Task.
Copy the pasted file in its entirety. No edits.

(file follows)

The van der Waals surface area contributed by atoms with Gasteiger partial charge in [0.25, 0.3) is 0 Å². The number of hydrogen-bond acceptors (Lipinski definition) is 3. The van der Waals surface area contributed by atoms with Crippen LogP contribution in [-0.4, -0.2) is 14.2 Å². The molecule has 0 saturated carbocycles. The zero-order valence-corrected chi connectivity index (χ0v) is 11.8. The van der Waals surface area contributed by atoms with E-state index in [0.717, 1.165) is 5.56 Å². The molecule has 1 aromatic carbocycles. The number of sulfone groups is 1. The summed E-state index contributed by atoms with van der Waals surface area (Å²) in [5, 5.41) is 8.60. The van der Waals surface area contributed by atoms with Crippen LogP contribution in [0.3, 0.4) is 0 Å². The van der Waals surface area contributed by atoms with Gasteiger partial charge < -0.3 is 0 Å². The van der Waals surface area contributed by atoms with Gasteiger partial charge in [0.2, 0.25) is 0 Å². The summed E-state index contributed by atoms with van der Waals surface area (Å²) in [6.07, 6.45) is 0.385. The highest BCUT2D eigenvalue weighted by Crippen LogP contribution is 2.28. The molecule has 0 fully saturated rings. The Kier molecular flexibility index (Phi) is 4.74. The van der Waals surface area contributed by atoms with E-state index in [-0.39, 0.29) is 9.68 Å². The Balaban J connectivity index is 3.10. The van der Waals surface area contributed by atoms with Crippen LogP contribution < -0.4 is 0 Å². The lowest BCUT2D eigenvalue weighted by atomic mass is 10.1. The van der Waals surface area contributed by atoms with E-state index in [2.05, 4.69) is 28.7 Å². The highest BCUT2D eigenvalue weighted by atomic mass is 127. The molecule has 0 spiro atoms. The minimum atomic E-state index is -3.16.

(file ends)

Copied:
The van der Waals surface area contributed by atoms with Gasteiger partial charge in [0.25, 0.3) is 0 Å². The number of hydrogen-bond acceptors (Lipinski definition) is 3. The van der Waals surface area contributed by atoms with Crippen LogP contribution in [-0.4, -0.2) is 14.2 Å². The molecule has 0 saturated carbocycles. The zero-order valence-corrected chi connectivity index (χ0v) is 11.8. The van der Waals surface area contributed by atoms with E-state index in [0.717, 1.165) is 5.56 Å². The molecule has 1 aromatic carbocycles. The number of sulfone groups is 1. The summed E-state index contributed by atoms with van der Waals surface area (Å²) in [5, 5.41) is 8.60. The van der Waals surface area contributed by atoms with Crippen LogP contribution in [0.3, 0.4) is 0 Å². The van der Waals surface area contributed by atoms with Gasteiger partial charge < -0.3 is 0 Å². The van der Waals surface area contributed by atoms with Gasteiger partial charge in [0.2, 0.25) is 0 Å². The summed E-state index contributed by atoms with van der Waals surface area (Å²) in [6.07, 6.45) is 0.385. The highest BCUT2D eigenvalue weighted by Crippen LogP contribution is 2.28. The molecule has 0 fully saturated rings. The Kier molecular flexibility index (Phi) is 4.74. The van der Waals surface area contributed by atoms with E-state index in [-0.39, 0.29) is 9.68 Å². The Balaban J connectivity index is 3.10. The van der Waals surface area contributed by atoms with Crippen LogP contribution < -0.4 is 0 Å². The lowest BCUT2D eigenvalue weighted by atomic mass is 10.1. The van der Waals surface area contributed by atoms with E-state index in [2.05, 4.69) is 28.7 Å². The highest BCUT2D eigenvalue weighted by atomic mass is 127. The molecule has 0 spiro atoms. The minimum atomic E-state index is -3.16.